Epson Stylus C120 Inkjet Printer
At a Glance
The Epson Stylus C120 color inkjet printer has something going for it other than a low price, namely blazing text-printing speed. That speed seems to come at a cost, though, both in inks and in print quality.
Printing plain-black text on plain paper, the Stylus C120's tested speed of 15.6 pages per minute was out of this world for an inkjet. It left even the fancier and far more expensive HP Officejet Pro K8600dn in the dust. In its price range, the next-fastest printer currently is the Lexmark Z2420 Wireless--and that unit was over 5 ppm slower in our tests. The Stylus C120 returned to earth when printing graphics, posting average-level speeds.
The results of the prints, however, were somewhat disappointing. On plain paper, text looked a little feathery around the edges and lacked the desirable deep-black, crisp quality. Photos seemed naturally colored but grainy. On Epson's own paper the images improved considerably, but they still had a grayish or slightly faded cast. The Canon Pixma iP2600, in comparison, managed better quality over all paper types.
Epson calculates cost per page using a standard suite of four-color documents. Based on those tests, the printer's ink costs are high, nearly 16 cents per page. Simpler documents, such as plain-black-text pages, will cost less.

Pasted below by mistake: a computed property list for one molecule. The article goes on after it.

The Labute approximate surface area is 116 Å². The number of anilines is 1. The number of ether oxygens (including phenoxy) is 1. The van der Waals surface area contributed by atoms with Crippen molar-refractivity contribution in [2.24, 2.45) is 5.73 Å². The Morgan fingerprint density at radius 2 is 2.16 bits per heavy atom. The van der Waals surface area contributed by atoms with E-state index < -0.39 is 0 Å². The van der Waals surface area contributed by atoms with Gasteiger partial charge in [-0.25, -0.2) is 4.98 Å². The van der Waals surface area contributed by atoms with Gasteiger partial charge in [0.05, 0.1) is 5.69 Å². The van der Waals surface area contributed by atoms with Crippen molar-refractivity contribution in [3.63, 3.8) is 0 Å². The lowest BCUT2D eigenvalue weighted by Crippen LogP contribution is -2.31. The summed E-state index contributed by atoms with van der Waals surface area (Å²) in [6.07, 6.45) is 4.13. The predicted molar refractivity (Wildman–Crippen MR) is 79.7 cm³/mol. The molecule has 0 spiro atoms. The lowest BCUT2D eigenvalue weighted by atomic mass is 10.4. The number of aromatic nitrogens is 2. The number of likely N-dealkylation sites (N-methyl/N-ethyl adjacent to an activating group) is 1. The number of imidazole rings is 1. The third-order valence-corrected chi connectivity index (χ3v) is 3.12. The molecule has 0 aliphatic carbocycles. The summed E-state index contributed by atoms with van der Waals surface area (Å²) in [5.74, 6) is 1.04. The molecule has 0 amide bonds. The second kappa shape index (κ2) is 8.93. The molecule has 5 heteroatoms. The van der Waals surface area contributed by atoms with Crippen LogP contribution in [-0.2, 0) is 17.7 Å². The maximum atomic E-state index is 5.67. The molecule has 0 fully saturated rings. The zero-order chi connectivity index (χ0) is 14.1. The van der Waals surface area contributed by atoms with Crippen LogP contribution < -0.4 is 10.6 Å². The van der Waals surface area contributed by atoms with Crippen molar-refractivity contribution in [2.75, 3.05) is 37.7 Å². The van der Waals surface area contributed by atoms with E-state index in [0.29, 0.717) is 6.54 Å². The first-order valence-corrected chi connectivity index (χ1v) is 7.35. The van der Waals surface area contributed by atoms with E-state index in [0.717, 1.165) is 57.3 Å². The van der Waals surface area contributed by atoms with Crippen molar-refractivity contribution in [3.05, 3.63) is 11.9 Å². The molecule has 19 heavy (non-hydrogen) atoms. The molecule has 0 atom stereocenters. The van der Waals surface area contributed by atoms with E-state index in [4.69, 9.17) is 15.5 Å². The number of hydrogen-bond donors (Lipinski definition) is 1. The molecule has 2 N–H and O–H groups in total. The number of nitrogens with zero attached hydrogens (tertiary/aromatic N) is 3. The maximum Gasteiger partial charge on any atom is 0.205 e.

The Stylus C120's design is typically--and unfortunately--minimal. You unfold a panel to open the rear input area, but the extension (without which the paper would flop over) is hard to see. The output tray--another series of extensions, from the front--is prone to bending. The control panel has three buttons with symbols rather than word labels; each also has an LED status light. The lights turn on, turn off, or flash to indicate various things, almost none of which are clear unless you read the documentation. The Epson Status Monitor, an on-screen dialog box that shows ink levels and plain-English status messages, helps.
Epson's documentation seemed a little careless. Neither the setup poster nor the HTML-based user guide offers an up-front overview of the printer's parts or control panel. Most of that data is hidden in troubleshooting files at the back of the user guide, or dealt with in the course of discussing other topics. I also found a small factual inconsistency, which I might have let go except for the fact that I've encountered the same sort of occasional error in other Epson documentation.
The Epson Stylus C120 is just like any other low-cost inkjet printer: You have to weigh its better and worse parts. In this case, the printer may be amazingly fast, but its print quality and design, and even its documentation, all involve some compromise.